New Methods #1 - Know Thyself one...

Do your character traits and beliefs represent your true self, or are you simply feeding into the narrative you were assigned at birth?

By Sharmadean Reid

5 January 2024

You may already have an idea of who you are. Or it may seem like too vast a question to address, but it’s likely that the version of you that exists right now, is the one that your society, your upbringing, and your close community has impressed upon you.

According to legend, 'Know Thyself', or Nosce te Ispum, was carved into stone at the entrance to Apollo's temple at Delphi in Greece. Scholars, philosophers, and civilizations have debated who the phrase was first attributed to but regardless of its origin, I believe that knowing who you truly are is the critical foundation of knowing what you want.

“To know thyself is the beginning of wisdom.”― Socrates

Even before you were born, there was a narrative waiting for you. Your parents may have told you of their excitement before you arrived. They had high hopes for you. Of what you might represent to the family. They had a vision of you before your very existence. Your mother may have shared what you were like in the womb, interpreting every movement, kick, and turn of your foetal mass as a formation of your personality.

“She’s so active.”

“She loves this music.”

“She’s a night owl.”

“She likes it when I eat carrots.”

When you're born it continues with fervour. Compounded by the echo of wider family and friends.

“She’s very tired.”

“She wants that.”

“She doesn’t like that.”

“She loves the colour purple.”

The first way you begin to make sense of yourself is the stimulus you receive from your family as a baby. I remember on the day my son, Roman, was born, I proclaimed him to be wonderfully observant. Imagine that! I didn’t even have ten minute’s worth of data from him yet. He was a brand new human being, and I had already assigned a personality trait to him. I believed he was observant simply because he looked right at me with his big brown eyes, then he looked at his father and back to me again. The reality is, that at the time of birth, a typical newborn's eyesight is weak; the best they can see is blurry shapes. He wasn’t showing observance - he was simply focusing on the only movement in front of him. He had no idea of who or what I was.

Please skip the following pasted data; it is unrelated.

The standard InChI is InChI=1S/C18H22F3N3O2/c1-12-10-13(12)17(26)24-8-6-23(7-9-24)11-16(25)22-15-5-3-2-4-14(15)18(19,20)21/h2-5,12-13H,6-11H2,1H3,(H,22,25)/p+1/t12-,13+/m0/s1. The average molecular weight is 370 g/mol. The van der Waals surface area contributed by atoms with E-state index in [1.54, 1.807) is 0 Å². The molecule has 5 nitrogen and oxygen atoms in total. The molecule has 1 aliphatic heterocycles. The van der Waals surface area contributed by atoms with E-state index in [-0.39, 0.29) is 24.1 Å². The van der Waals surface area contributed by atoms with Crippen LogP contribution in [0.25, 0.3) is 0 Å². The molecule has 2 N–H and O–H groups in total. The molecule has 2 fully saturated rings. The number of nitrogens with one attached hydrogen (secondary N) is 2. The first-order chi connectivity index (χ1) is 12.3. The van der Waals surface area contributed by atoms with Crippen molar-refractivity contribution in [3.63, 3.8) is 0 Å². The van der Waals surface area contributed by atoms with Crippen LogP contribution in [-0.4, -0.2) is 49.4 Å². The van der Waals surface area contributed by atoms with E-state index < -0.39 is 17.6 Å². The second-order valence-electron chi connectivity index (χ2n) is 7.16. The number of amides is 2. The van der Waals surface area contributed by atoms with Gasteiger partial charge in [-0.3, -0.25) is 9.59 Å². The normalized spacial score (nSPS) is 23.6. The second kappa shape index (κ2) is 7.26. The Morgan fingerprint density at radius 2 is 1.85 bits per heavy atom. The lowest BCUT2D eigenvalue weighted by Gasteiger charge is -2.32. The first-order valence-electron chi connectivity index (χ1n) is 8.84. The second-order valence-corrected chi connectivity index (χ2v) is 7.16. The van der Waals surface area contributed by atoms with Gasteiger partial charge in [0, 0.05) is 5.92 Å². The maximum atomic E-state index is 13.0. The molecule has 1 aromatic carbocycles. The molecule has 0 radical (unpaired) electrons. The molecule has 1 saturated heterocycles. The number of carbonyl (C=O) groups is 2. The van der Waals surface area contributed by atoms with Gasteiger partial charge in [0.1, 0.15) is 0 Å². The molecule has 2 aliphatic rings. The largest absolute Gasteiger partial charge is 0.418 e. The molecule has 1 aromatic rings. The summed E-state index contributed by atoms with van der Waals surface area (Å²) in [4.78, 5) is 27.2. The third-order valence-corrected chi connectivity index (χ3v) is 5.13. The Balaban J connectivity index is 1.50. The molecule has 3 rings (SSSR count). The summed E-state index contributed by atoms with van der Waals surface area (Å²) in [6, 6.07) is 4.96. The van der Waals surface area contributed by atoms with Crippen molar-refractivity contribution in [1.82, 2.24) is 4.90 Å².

Sometimes this story about ourselves can be negative. Such as if you were told you weren’t wanted or that you were unplanned. Or even that you were a “miracle baby.” (Imagine the pressure of that responsibility!) If you were estranged, abandoned or separated from your caregivers, as I was, the story deep in your subconscious, may be a hurtful one: that you were defective, not good enough, not wanted. I’ll be exploring these negative stories later on, but let’s go back to the knowing of your true self.

When we embody the character traits people think we have - such as Roman and his observance - we receive praise for it, along with a healthy hit of dopamine (our feel-good hormones) and we crave more of that encouragement. Roman could barely see, but the exclamation in my voice, the soft cooing, the positive reinforcement, meant that I encouraged him to develop this trait of “being observant” over the years. Now he notices everything. Nature or nurture? We can never really know because we get stuck in this cycle. We think to ourselves consciously or otherwise: “I'm {insert character trait here}. How can I bring it to the forefront and get more of that juicy positive reinforcement?” We develop this habit, without ever questioning whether the trait actually represents us or not.

Then in childhood, we are constantly tested against societal checkboxes through various grading systems. School reports telling us about ourselves. “Sharmadean can often be overenthusiastic.” “Sharmadean knows what she wants and how she intends to achieve it.” “Sharmadean now has a less selfish approach to group situations.” Grades herding us into pens, closing the gate and deciding that one facet of our personality - or whether or not we know Pythagoras Theorem - warrants a label for our entire being.

"Are you still looking for acceptance, measuring yourself against a system forced onto you by your surroundings?"

As adults, we’re no longer validated by grades but these formative years have already done their work. They’ve told us who we are. Psychologist Jane Loevinger argues in Measuring Ego Development that it’s not until around 25-years-old that we start to turn inward, become more self-aware, and think about what we inherently do and don’t like, as opposed to what society has told us we should like. When you look internally, is a pat on the back for that grade really what you want? Are you still looking for acceptance, measuring yourself against a system forced onto you by your surroundings?

Who we are isn’t discovered by simply following the patterns of our environment or by following the arc we were put on in school. Instead of testing yourself against society, now is the time to define what it is that truly makes you, you.

The New Method of Know Thyself aims to peel back your layers and analyse whether your assigned character traits and beliefs represent your true self, or if you’re simply feeding into the narrative you were assigned at birth.

Start to ask yourself “When did this become me?” When you discover a trait, whose origins you are unsure of, try to get to the root of it. Take the trait you want to evaluate and start playing with it, pulling it apart like playdough and turning it over in your mind. Who decided who you were? When was this decided? What is the evidence you have that you have to prove who you are? Is it still relevant today?